Under New (Mis)Management: How Cloud Storage Gets Hacked

Businesses are increasingly moving to the cloud, and for good reason. With a cloud deployment, the organization does not have to host their own resources and only pays for the resources that they need (and can often lease more at need to handle sudden surges in demand). Responsibility for maintaining the services lies with the cloud service provider (CSP) and is enforced by a Service Level Agreement (SLA). The cloud provides convenience and scalability for any organization. 

The dark side of the cloud is the complexity of securing it. Many organizations have a perimeter-focused security strategy, and the cloud is outside of that perimeter. As a result, there is a need for new techniques for securing the cloud and for cloud security solutions specifically designed to operate in that environment. 

Another major issue when dealing with cloud security is the fact that it is an environment that differs from what people are used to. While it may be perfectly acceptable to leave a file or database unsecured within the corporate network (since the organization’s defenses ensure that only authorized users can access the network), the same is not true of the cloud. As a result, many organizations have experienced data breaches caused by mismanaged security permissions.

Permissions in the Cloud 

The cloud is designed to be easily accessible. Since it’s hosted by an external service provider, it’s equally easy to access from inside and outside the organization, unlike on-prem solutions where remote or telecommuting employees need to configure and use a VPN in order to access it. As the workforce becomes increasingly global and distributed, accessibility is key to usability. However, resources that are easily accessible to legitimate users may also be accessible to unauthorized ones. One of the most common ways that data stored in the cloud is leaked in a breach is by misconfigured security settings.

Most cloud storage solutions have two main privacy options: private and public. In private mode, you need to explicitly invite every single person who is supposed to have access. This can be a major inconvenience, but it decreases the probability of someone unauthorized gaining access.

The other permissions option is public, which means that anyone who knows how to find the cloud data store can access it. This option may appear to have a level of “security through obscurity” since you wouldn’t expect a random hacker to be able to guess the URL of your Amazon S3 bucket. However, tools exist for scanning for these repositories, making it possible for hackers to find and breach these datasets.

Cloud Storage “Hacks”

Unsurprisingly, many of the big breaches of data stored on the cloud involved repositories with public security settings. In many cases, it’s difficult to tell if the data has ever really been “breached” since it was discovered and reported by ethical hackers proactively scanning for vulnerable cloud deployments. However, in many cases, the fact that some data was left in locations where it could have been exposed is bad enough, whether or not it ever actually was.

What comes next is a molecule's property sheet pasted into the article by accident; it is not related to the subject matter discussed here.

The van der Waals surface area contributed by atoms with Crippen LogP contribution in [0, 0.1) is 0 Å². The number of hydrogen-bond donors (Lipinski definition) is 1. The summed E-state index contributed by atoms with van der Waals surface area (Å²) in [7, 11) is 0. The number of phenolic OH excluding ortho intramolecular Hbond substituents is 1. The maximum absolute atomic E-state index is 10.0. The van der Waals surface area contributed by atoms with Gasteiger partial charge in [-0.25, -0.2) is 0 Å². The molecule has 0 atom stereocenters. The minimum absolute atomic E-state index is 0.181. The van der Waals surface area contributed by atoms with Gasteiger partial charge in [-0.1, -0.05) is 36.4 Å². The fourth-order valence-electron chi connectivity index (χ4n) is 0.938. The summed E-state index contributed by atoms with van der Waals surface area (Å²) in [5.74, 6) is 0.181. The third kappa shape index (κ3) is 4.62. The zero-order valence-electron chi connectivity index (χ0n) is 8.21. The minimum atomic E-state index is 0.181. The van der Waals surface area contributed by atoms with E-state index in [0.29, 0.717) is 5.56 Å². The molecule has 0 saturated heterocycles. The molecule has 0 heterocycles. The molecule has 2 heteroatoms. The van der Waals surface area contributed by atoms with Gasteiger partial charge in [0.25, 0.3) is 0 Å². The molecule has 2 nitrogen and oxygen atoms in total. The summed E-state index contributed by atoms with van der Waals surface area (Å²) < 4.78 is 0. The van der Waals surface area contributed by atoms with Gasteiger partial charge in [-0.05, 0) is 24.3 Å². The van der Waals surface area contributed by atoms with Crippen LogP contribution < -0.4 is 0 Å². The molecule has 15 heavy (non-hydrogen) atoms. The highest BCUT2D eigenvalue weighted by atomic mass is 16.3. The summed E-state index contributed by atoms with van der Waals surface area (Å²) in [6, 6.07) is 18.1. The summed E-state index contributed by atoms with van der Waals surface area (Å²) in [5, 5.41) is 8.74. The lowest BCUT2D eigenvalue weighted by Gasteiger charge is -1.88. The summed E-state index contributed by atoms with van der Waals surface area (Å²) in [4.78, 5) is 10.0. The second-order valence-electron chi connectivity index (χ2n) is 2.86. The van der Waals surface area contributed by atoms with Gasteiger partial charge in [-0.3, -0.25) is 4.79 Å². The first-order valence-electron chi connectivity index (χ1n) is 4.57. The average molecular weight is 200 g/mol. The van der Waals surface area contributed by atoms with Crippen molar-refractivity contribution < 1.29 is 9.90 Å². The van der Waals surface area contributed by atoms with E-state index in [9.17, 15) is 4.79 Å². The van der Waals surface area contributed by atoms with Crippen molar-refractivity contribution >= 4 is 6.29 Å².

You may think that only organizations with a limited amount of cybersecurity know-how at their disposal would make the mistake of putting sensitive data in a public cloud data storage repository. However, some of the worst stories come from the US federal government and the contractors that work with them.

In 2017, a large trove of data on American voters was found on an exposed cloud deployment owned by Deep Root Analytics (a firm that does data analytics for the Republican Party). The size of the breached dataset (records on 198 million voters) is bad enough. However, the problem is made worse by the data itself. Collected (and potentially breached) data included standard PII (name, address, date of birth, and phone number) but also included information designed to “profile” the voter including ethnicity, religious affiliation, etc. This data is useful for targeting political ads, but would also be a treasure trove to hackers designing spear phishing scams.

Another story of inappropriately exposed data comes courtesy of the US military. In late 2017, an archive of intelligence data collected from public data sources (social media, etc.) was found in an exposed Amazon S3 bucket. The collected data appeared to be from an operation to monitor foreign youth and manipulate them away from becoming terrorists. No attempt was made to conceal the ownership of the data, with filenames containing the abbreviations for US Central Command (CENTCOM) and Pacific Command (PACOM). While the programs that collected this data were not secret, exposure of terabytes of the collected data and associated metadata is still a significant security leak.

Keeping Your Data Secure

Cloud storage providers like Amazon have been taking significant steps to cut down on the amount of sensitive data exposed in public cloud deployments. They provide tools for scanning for misconfigured security settings, set the deployments to private by default, and provide many visual clues to users if settings are not configured securely. However, organizations keep misconfiguring permissions, and ethical hackers keep finding and reporting vulnerable data stores.

When dealing with the cloud, it’s important to understand that the increased accessibility and convenience compared to on-prem deployments also makes it a target. Deploying a cloud security solution to protect cloud-hosted applications and a data management solution to identify and protect potentially vulnerable data stores are essential steps in avoiding a cloud-related cybersecurity incident.